The first argument Kobe fans will use is that the Triangle hinders statistics. To disclaim that, I reference Jordan and his seven full-seasons in the triangle. He achieved a PER greater than 27 in six of those seasons, and on three different occasions finished above 29.

The second argument will be that Shaquille O’Neal hampered his numbers. To disclaim that, I reference his six seasons without O’Neal in which he achieved two of his top four PER recordings.

So notice how standards and statistics differ to fit the arguments for certain players being greater than the next.


Jordan and Bryant aren’t the two most complete players in NBA history. An argument can be made for Bryant being number two, but Larry Bird was a more complete player than either Jordan or Bryant. That isn’t to suggest who’s better of the three. Only to remind people that Bird possessed a more complete game than either Jordan or Kobe.

An argument can also be raised for Oscar Robertson, Magic Johnson, and Charles Barkley…yeah, good ol’ Chuck.

After all, we are talking about the overall completeness of a player’s individual basketball abilities.

We aren’t discussing who’s smarter or who’s better in the clutch. We aren’t talking about who’s the better leader and who’s the better teammate.

We are talking about solely what a player can and can’t do with a basketball because those other things  are to broad and subjective to ever determine with any real accuracy. They only can be explained by bias opinions, regardless of how much objectivity is applied.

So what makes Jordan and Kobe standout above all others? The same thing that makes everything standout against something when the circumstances are to close to accurately chose one over the other with any real certainty; Attraction!

Jordan and Bryant are the two most attractive winners of all-time.

For those too dense too comprehend, I’m not talking about physical appearance. I’m speaking on how appealing their routine appeared. The way they went about achieving most of their statistics achievements was with a flash and flare that appealed to the eye because it seemed different than traditional methods. Some would call it their “swagger”.

In the sporting world, “different” garners attention. When that attention is followed by winning, you get instant legends. It doesn’t matter how many times they failed, only thing history permits us to remember are their successes.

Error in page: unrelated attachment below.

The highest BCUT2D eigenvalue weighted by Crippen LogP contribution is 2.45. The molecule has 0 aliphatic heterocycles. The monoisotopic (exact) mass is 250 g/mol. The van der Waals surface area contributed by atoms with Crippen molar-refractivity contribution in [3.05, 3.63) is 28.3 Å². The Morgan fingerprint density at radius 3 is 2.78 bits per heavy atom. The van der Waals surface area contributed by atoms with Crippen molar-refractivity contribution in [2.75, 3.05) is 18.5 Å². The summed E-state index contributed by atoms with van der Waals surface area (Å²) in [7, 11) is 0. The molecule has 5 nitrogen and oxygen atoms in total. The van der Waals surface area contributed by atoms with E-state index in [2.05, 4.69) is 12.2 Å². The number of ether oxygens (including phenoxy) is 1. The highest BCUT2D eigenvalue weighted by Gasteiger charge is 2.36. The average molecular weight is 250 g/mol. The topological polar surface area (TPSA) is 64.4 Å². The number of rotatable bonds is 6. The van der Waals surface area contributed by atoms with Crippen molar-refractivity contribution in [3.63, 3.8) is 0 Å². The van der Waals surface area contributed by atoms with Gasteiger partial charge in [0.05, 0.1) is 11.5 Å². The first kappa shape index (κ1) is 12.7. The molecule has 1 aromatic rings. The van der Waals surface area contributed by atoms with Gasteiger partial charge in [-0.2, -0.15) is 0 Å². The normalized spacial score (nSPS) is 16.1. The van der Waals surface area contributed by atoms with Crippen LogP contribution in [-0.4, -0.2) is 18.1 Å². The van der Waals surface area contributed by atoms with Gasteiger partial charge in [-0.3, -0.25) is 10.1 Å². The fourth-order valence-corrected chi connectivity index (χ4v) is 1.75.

So call them the best two if you like. But don’t base it on improvable ideas that they did things that weren’t, can’t, and won’t ever be duplicated by anyone but them.

LeBron James is already positioning himself to have just as much a celebrated journey as Kobe or Jordan. Then again, the Media is already trying to make sure that his achievements bare an asterisk next to them.

Durant will probably finish with greater statistics than Kobe but it's hard to say if he'll ever win a title playing in the same era as LeBron James, Dwyane Wade, Chris Paul and plenty other young and talented players. 


Jordan and Bryant aren’t entirely to blame for the lost of objectivity and logical thinking in sports. After all, they don’t demand people view them as they do. All they did/ do was display the abilities that they worked incredibly hard to attain. So let's give credit where it is due.

The true villain in all this is the Modern Media. Instead of maintaining a stance of sticking to the facts. Sports-analyst have steered away from colorful-commentary to bias-opinions.

It would be perfectly fine if these biases were based on some semblance of logic and reason. But that isn’t the case. Media personalities and sporting-analyst are just looking for sound bites and grabbing headlines. They don’t care if their statements are irrational, illogical and ill-advised. They just want to be popular because popular generates the money…period!

No longer are fans offered up factual reasoning on why a player does something better than the next.  

No longer is a player allowed to be considered better than another that popular opinion says is better, regardless if the numbers suggest differently.

And to those who say the numbers aren’t important and don’t bare merit. Why even record them? Why even compare the numbers of Kobe and Jordan?

No answers? It's not so funny when your options of ignorance are taken away? It's not so funny when you are ignored for trying to argue your beliefs and opinions?

Well now you know how minority of NBA fans feel when trying to engage the masses in healthy topics of basketball.


The days of healthy debates and reasonable analysis are nearly over. We are living in an area of subjectivity. For those to ignorant to understand that statement. It simply means people are passing judgments based on individual personal impressions, and feelings rather than external facts.

In fairness, objectivity is still an opinion. However it draws on the principal that one acts without drawing on personal emotions or prejudice.

With that said, the reason for reporting and providing analysis isn’t to be subjective or objective. The ultimate goal is to bring forth the truth. Or at least that’s what it use to be?

Apparently some folks are more concerned with creating their own realities rather than sharing in the one of everyone else.

It’s up to you as a person to decide which side of the fence you’re going to stand.

But before I go, allow me too end this article with a quote by Helen Deutsch. Hopefully it will hit home with most of you.

 “After all, the ultimate goal of all research is not objectivity, but truth.”